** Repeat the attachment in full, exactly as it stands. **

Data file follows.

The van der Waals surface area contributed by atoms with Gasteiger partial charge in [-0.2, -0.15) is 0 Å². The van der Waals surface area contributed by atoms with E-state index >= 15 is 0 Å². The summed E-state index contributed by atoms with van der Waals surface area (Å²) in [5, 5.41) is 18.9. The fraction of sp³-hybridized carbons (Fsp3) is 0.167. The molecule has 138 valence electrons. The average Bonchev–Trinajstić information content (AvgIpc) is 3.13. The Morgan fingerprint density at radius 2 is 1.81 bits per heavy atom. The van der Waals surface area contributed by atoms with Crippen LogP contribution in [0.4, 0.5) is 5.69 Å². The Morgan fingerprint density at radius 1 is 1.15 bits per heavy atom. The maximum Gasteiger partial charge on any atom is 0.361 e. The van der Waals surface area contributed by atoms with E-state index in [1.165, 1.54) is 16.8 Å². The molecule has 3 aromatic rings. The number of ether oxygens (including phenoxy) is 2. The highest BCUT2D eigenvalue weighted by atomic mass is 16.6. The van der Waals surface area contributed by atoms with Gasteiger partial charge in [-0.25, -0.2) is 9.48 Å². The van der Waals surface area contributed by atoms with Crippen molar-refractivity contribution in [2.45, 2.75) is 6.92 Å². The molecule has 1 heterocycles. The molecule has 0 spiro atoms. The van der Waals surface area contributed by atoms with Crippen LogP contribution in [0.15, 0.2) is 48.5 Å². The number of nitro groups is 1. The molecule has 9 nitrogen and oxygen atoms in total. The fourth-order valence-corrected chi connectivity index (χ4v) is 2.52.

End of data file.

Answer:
The van der Waals surface area contributed by atoms with Gasteiger partial charge in [-0.2, -0.15) is 0 Å². The van der Waals surface area contributed by atoms with E-state index >= 15 is 0 Å². The summed E-state index contributed by atoms with van der Waals surface area (Å²) in [5, 5.41) is 18.9. The fraction of sp³-hybridized carbons (Fsp3) is 0.167. The molecule has 138 valence electrons. The average Bonchev–Trinajstić information content (AvgIpc) is 3.13. The Morgan fingerprint density at radius 2 is 1.81 bits per heavy atom. The van der Waals surface area contributed by atoms with Crippen LogP contribution in [0.4, 0.5) is 5.69 Å². The Morgan fingerprint density at radius 1 is 1.15 bits per heavy atom. The maximum Gasteiger partial charge on any atom is 0.361 e. The van der Waals surface area contributed by atoms with E-state index in [1.165, 1.54) is 16.8 Å². The molecule has 3 aromatic rings. The number of ether oxygens (including phenoxy) is 2. The highest BCUT2D eigenvalue weighted by atomic mass is 16.6. The van der Waals surface area contributed by atoms with Gasteiger partial charge in [-0.25, -0.2) is 9.48 Å². The van der Waals surface area contributed by atoms with Crippen molar-refractivity contribution in [2.45, 2.75) is 6.92 Å². The molecule has 1 heterocycles. The molecule has 0 spiro atoms. The van der Waals surface area contributed by atoms with Crippen LogP contribution in [0.15, 0.2) is 48.5 Å². The number of nitro groups is 1. The molecule has 9 nitrogen and oxygen atoms in total. The fourth-order valence-corrected chi connectivity index (χ4v) is 2.52.